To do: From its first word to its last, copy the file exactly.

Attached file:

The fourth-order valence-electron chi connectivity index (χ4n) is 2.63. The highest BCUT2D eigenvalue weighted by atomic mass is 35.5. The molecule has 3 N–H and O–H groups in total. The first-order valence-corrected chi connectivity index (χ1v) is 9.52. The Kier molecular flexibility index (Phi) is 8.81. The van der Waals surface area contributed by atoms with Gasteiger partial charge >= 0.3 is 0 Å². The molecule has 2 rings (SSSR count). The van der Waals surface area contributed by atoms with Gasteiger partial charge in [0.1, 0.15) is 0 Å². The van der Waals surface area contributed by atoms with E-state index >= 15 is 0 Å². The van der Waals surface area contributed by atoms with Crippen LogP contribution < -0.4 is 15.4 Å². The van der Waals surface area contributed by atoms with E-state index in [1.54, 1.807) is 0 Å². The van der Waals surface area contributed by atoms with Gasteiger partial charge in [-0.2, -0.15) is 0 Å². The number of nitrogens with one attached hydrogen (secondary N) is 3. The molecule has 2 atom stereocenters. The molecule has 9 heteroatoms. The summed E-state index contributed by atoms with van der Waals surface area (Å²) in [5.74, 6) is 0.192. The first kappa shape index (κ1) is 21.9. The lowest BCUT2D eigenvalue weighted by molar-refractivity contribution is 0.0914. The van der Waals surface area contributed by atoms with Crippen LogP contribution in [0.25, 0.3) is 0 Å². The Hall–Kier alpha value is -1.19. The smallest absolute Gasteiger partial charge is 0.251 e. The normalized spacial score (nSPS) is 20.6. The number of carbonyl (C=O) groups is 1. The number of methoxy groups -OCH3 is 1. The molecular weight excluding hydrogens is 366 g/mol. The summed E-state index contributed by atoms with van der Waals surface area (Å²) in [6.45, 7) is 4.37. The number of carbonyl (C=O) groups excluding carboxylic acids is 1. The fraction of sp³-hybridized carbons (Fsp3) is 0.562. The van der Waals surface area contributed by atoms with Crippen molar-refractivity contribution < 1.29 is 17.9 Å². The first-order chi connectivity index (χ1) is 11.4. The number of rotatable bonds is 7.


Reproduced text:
The fourth-order valence-electron chi connectivity index (χ4n) is 2.63. The highest BCUT2D eigenvalue weighted by atomic mass is 35.5. The molecule has 3 N–H and O–H groups in total. The first-order valence-corrected chi connectivity index (χ1v) is 9.52. The Kier molecular flexibility index (Phi) is 8.81. The van der Waals surface area contributed by atoms with Gasteiger partial charge >= 0.3 is 0 Å². The molecule has 2 rings (SSSR count). The van der Waals surface area contributed by atoms with Gasteiger partial charge in [0.1, 0.15) is 0 Å². The van der Waals surface area contributed by atoms with E-state index >= 15 is 0 Å². The van der Waals surface area contributed by atoms with Crippen LogP contribution < -0.4 is 15.4 Å². The van der Waals surface area contributed by atoms with E-state index in [1.54, 1.807) is 0 Å². The van der Waals surface area contributed by atoms with Gasteiger partial charge in [-0.2, -0.15) is 0 Å². The number of nitrogens with one attached hydrogen (secondary N) is 3. The molecule has 2 atom stereocenters. The molecule has 9 heteroatoms. The summed E-state index contributed by atoms with van der Waals surface area (Å²) in [5.74, 6) is 0.192. The first kappa shape index (κ1) is 21.9. The lowest BCUT2D eigenvalue weighted by molar-refractivity contribution is 0.0914. The van der Waals surface area contributed by atoms with Crippen LogP contribution in [0.25, 0.3) is 0 Å². The Hall–Kier alpha value is -1.19. The smallest absolute Gasteiger partial charge is 0.251 e. The normalized spacial score (nSPS) is 20.6. The number of carbonyl (C=O) groups is 1. The number of methoxy groups -OCH3 is 1. The molecular weight excluding hydrogens is 366 g/mol. The summed E-state index contributed by atoms with van der Waals surface area (Å²) in [6.45, 7) is 4.37. The number of carbonyl (C=O) groups excluding carboxylic acids is 1. The fraction of sp³-hybridized carbons (Fsp3) is 0.562. The van der Waals surface area contributed by atoms with Crippen molar-refractivity contribution < 1.29 is 17.9 Å². The first-order chi connectivity index (χ1) is 11.4. The number of rotatable bonds is 7.